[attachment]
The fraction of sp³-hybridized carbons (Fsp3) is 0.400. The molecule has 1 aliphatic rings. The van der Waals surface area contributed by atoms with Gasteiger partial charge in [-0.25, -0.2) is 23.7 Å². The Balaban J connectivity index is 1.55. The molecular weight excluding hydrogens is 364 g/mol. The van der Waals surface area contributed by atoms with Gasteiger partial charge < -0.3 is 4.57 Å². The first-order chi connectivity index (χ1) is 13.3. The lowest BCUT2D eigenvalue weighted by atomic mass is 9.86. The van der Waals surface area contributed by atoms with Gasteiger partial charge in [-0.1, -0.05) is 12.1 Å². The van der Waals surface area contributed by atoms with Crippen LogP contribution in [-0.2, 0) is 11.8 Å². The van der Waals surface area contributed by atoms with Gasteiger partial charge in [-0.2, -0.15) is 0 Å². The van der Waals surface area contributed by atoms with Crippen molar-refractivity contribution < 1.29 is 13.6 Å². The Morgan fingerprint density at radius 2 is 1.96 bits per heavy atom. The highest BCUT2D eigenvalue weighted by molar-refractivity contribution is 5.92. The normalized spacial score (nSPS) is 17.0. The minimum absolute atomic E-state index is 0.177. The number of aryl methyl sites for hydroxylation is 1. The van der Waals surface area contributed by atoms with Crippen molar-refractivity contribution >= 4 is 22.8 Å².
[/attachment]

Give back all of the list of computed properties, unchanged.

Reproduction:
The fraction of sp³-hybridized carbons (Fsp3) is 0.400. The molecule has 1 aliphatic rings. The van der Waals surface area contributed by atoms with Gasteiger partial charge in [-0.25, -0.2) is 23.7 Å². The Balaban J connectivity index is 1.55. The molecular weight excluding hydrogens is 364 g/mol. The van der Waals surface area contributed by atoms with Gasteiger partial charge < -0.3 is 4.57 Å². The first-order chi connectivity index (χ1) is 13.3. The lowest BCUT2D eigenvalue weighted by atomic mass is 9.86. The van der Waals surface area contributed by atoms with Gasteiger partial charge in [-0.1, -0.05) is 12.1 Å². The van der Waals surface area contributed by atoms with Crippen LogP contribution in [-0.2, 0) is 11.8 Å². The van der Waals surface area contributed by atoms with Gasteiger partial charge in [-0.2, -0.15) is 0 Å². The van der Waals surface area contributed by atoms with Crippen molar-refractivity contribution < 1.29 is 13.6 Å². The Morgan fingerprint density at radius 2 is 1.96 bits per heavy atom. The highest BCUT2D eigenvalue weighted by molar-refractivity contribution is 5.92. The normalized spacial score (nSPS) is 17.0. The minimum absolute atomic E-state index is 0.177. The number of aryl methyl sites for hydroxylation is 1. The van der Waals surface area contributed by atoms with Crippen molar-refractivity contribution >= 4 is 22.8 Å².